Pam Pebbles, the Executive Director of the Thomas J O'Connor Foundation in Springfield, used the Hannover Formula again this summer. Ms Pebbles was defending pit bulls following the mauling of a 9-year old child in June. Thousands of people around the world have read our post on Ms Peebles (Prescriptions), yet she has not retracted her absurd claim. These people will apparently say anything in defense of their breed of obsession.

Just when it seemed that things couldn't get any crazier Ms Holmquist appeared on WBZ late last week. The interview concludes with Ms Holmquist's paean to the new law. She reminds us of the various provisions of the new bill but conveniently ignores the pit bull protection provision. It reads like a cold-war propagandist's account of the new law.

In Massachusetts, it appears that the inmates have taken over the asylum.

* * * * *

* Statistics are from Dog attack deaths and maimings, U.S. & Canada, published by Animal People. To view or download the current PDF click here.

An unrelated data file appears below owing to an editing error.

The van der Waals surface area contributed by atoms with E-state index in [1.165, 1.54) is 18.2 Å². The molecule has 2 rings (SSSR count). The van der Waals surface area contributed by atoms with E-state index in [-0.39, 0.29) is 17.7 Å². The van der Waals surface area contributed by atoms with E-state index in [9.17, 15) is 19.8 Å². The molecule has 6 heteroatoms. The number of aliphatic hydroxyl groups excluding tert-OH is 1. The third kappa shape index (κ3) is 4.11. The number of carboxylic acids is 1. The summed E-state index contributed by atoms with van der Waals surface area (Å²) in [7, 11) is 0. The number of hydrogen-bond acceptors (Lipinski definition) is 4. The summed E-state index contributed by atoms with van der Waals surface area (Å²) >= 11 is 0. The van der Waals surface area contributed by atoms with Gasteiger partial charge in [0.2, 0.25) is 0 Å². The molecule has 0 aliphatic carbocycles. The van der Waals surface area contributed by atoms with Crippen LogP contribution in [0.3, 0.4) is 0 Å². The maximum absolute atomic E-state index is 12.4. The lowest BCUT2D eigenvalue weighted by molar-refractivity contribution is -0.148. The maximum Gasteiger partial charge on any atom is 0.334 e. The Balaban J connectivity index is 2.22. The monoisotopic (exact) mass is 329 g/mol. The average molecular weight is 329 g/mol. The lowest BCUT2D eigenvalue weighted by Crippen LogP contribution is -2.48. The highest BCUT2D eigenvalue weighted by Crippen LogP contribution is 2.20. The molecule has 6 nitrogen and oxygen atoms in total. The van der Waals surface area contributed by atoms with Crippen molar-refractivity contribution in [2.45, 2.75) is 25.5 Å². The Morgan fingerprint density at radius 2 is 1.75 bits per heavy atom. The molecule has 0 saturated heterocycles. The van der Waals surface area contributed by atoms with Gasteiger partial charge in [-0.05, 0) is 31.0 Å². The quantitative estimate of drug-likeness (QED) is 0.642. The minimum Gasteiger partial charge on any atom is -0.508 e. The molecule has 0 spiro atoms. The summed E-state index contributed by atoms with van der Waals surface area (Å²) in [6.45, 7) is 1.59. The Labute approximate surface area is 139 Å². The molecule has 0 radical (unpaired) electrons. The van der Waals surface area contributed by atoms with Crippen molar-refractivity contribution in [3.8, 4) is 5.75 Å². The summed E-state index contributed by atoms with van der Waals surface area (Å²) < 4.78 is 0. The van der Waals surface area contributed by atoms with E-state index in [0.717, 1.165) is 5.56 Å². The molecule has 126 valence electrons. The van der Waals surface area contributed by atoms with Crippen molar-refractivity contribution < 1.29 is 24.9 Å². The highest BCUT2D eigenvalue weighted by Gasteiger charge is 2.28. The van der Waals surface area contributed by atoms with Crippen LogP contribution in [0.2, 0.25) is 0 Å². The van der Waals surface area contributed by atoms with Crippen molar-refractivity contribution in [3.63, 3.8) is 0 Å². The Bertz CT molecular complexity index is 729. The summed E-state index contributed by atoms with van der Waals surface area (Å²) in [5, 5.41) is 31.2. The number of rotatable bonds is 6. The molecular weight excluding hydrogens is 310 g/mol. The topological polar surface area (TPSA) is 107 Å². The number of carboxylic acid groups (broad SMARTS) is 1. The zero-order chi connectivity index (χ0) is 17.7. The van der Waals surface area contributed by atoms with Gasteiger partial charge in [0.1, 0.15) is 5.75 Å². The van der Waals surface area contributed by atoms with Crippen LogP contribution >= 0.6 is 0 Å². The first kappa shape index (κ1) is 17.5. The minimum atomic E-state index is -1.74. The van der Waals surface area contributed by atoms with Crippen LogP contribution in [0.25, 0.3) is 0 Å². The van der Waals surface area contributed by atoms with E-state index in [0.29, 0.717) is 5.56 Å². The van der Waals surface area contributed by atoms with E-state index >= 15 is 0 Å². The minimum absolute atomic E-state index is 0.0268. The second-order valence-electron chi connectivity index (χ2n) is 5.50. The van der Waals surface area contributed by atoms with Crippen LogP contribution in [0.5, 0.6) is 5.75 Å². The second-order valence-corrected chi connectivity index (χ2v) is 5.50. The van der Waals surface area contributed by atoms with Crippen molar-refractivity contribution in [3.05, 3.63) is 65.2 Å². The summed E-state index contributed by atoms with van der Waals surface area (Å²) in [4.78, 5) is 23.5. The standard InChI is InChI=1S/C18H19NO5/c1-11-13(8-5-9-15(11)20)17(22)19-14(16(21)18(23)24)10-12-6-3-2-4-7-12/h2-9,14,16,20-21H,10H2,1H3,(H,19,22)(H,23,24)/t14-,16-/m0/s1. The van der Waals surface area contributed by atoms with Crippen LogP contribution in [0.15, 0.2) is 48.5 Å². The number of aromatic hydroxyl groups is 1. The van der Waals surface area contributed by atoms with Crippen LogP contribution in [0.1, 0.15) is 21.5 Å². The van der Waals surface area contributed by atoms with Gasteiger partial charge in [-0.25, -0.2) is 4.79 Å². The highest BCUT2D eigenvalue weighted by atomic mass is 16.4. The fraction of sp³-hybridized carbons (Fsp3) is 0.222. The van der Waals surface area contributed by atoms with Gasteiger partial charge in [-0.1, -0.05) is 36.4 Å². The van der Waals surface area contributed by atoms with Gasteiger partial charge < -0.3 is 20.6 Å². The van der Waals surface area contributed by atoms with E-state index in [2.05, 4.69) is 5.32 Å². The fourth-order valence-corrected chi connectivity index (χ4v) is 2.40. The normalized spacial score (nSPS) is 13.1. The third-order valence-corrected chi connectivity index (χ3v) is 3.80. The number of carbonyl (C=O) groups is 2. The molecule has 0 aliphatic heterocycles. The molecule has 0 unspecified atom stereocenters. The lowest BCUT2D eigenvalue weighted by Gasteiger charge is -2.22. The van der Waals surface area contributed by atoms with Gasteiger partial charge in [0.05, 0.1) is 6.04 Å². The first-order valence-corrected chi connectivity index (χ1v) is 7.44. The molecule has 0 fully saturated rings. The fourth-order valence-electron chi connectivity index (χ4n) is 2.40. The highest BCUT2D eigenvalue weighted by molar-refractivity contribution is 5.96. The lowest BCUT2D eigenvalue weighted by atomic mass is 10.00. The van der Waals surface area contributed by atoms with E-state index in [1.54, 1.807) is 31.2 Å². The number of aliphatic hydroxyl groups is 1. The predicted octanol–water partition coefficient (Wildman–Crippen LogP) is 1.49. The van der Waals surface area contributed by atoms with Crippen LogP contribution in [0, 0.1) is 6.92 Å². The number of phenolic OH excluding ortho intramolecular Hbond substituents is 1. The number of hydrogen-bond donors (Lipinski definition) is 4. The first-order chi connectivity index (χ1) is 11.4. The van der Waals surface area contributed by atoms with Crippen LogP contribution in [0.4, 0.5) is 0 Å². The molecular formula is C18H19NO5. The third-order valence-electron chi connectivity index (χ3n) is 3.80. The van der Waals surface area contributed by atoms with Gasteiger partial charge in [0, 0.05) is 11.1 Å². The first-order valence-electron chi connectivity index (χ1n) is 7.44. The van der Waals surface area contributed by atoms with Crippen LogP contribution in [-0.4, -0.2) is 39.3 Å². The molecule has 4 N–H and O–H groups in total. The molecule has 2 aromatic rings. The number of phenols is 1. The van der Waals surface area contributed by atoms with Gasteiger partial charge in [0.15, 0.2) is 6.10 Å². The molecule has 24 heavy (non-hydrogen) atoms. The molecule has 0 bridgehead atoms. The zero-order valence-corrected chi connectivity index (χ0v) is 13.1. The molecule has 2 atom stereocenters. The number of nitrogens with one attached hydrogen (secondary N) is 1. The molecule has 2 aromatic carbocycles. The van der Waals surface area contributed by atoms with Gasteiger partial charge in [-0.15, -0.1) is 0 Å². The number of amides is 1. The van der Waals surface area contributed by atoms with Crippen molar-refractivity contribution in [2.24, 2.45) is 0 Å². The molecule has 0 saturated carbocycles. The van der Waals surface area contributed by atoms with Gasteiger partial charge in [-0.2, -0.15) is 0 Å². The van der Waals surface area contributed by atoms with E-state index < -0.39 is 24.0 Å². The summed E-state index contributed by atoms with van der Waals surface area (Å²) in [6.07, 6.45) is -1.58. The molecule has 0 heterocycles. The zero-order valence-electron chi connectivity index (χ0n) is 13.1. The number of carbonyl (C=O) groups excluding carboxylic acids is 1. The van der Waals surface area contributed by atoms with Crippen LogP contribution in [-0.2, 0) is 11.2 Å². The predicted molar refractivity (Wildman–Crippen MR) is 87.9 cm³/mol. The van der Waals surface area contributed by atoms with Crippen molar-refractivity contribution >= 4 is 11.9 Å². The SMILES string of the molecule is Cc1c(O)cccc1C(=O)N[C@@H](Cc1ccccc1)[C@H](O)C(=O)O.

* According to the recent vote in Miami/Dade County and to several polls.

** Biggie was named by owner John Youngblood in honor of the rapper Biggie Smalls, who was killed in a Los Angeles shootout on March 19, 1997.

MA Sources:
State law trumps Worcester pit bull regs, Worcester Telegram
New state law could maul Lowell's pit bull ordinance, Lowell Sun
Mayor Menino: Animal-rights law . . . ., Boston Herald
Violent MA pit bulls now Schenectady's problem, Albany Times Union
Hundreds of pit bull attacks listed in Boston, Boston Herald
City Leaders Outraged, WBZ CBS

MA Legal Blogs:
Pit Bull Ordinances Nullified Under New State Law
The Law and Pit Bull Attacks and Pit Bull Ordinances

NJ Sources:
Laws on dangerous dogs confusing to towns, owners, attack victims (August 12)
The Record: Pet Sense (Aug 14)
Teaneck owner of pit bull agrees to muzzle, neuter his pet (Aug 15)

Effectiveness of breed-specific legislation in decreasing the incidence of dog-bite injury hospitalisations in people in the Canadian province of Manitoba

Google News Today's pit bull attacks in the US

Send comments and corrections to safeisland911 [@]